When it comes to curing disease with food, quackery goes too far. Over the centuries, raw garlic has been touted as a home remedy for everything from chlamydia to the common cold. Renaissance remedies for the plague included figs soaked in hyssop oil. During the 1918 flu pandemic, Americans sautéed onions or ate liquid beef broth to keep the deadly virus at bay.
Even in modern times, the internet is brimming with questionable medicines: apple cider vinegar for gonorrhea. Orange juice for malaria. Mint, milk and pineapple for tuberculosis. It all has a way of making real science look like rubbish. Research on Nutrition and Immunity” got him a bit devastated by everything in this article Eat this to cure cancerLydia Lynch, an immunologist and cancer biologist at Harvard University, told me.
But in recent years, plenty of forensic studies have confirmed that our diet can really affect our ability to fight off invaders—down to the precise functioning of individual immune cells. These studies belong to a new subfield of immunology sometimes referred to as immune metabolism. Researchers still have a long way to go before they will be able to confidently recommend specific foods or supplements for colds, flu, STDs, and other infectious diseases. But one day, knowledge of how nutrients fuel disease-fighting could influence the way infections are treated in hospitals, clinics, and perhaps at home—not just with antimicrobials and steroids but with nutritional supplements, metabolic drugs, or whole foods.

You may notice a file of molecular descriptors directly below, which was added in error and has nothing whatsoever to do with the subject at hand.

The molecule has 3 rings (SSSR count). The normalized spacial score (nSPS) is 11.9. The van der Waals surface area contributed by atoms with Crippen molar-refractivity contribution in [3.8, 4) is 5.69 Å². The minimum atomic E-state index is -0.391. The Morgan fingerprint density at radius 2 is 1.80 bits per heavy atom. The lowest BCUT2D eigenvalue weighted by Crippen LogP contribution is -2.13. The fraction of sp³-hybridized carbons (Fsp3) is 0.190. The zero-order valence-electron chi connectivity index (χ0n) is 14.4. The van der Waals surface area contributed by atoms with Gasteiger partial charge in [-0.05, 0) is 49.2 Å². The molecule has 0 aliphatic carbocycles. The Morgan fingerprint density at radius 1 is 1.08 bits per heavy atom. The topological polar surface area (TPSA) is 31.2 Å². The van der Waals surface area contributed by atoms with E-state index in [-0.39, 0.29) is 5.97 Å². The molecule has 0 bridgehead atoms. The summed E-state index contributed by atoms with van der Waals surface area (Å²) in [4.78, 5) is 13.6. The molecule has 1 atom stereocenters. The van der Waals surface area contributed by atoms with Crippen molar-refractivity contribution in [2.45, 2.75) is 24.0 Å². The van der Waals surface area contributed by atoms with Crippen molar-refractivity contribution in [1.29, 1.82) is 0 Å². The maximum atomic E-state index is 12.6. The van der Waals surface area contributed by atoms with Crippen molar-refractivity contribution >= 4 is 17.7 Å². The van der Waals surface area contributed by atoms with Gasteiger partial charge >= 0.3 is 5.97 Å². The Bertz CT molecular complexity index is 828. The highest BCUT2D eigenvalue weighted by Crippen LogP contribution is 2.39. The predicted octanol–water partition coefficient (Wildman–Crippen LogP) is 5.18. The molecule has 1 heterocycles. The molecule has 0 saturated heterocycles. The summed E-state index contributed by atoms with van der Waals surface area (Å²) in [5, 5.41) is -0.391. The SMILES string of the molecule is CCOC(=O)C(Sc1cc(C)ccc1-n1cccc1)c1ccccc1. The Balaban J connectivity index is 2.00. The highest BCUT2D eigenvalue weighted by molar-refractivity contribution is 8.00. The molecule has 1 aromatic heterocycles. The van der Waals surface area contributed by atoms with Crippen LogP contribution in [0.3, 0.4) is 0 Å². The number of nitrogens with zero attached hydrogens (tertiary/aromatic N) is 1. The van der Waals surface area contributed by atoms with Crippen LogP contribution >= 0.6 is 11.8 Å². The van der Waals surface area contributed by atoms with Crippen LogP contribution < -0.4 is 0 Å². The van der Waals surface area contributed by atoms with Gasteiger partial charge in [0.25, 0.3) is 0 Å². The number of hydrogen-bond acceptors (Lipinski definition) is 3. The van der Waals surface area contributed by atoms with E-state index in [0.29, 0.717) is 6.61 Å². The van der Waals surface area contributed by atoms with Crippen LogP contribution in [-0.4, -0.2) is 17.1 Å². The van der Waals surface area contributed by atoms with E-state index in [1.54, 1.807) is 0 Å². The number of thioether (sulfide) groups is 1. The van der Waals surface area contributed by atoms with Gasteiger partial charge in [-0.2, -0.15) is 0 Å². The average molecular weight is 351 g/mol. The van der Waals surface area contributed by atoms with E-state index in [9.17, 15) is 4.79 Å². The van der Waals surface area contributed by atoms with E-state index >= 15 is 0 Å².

Although there have been major breakthroughs in immune metabolism, the concepts behind them have been around for at least as long as quackery. People have known for thousands of years that in the hours after we become ill, our appetite wanes; The body feels heavy and lethargic. We lose our thirst. In the 1980s, veterinarian Benjamin Hart argued that these changes were a package deal—just some of the many pathological behaviors, as he called them, that have been evolutionarily linked to all kinds of creatures. The goal, Hart told me recently, is to “help the animal stay in one place and conserve energy”—especially since the body devotes a large portion of its limited resources to fueling a fever that fights off microbes.
The idea of disease-induced anorexia (not to be confused with the eating disorder, anorexia nervosa) may seem, at first, like “kind of an oxymoron,” says Zuri Sullivan, a Harvard immunologist. Fighting disease-causing microbes is very expensive — which makes eating less a very counterintuitive option. But researchers have long hypothesized that calorie restriction can serve a strategic purpose: deprivation of some calories. Pathogens of essential nutrients. (Because viruses don’t eat for energy, this idea is limited to cell-based organisms like bacteria, fungi, and parasites.) A team led by Miguel Soares, an immunologist at the Gulbenkian de Ciencia Institute in Portugal, recently showed that this exact scenario may be at play. with malaria. When the parasites explode from the red blood cells where they multiply, the resulting mist of heme (a molecule that transports oxygen) causes the liver to stop making glucose. Stopping appears to deprive the parasites of nutrition, weaken them, and mitigate the worst effects of the infection.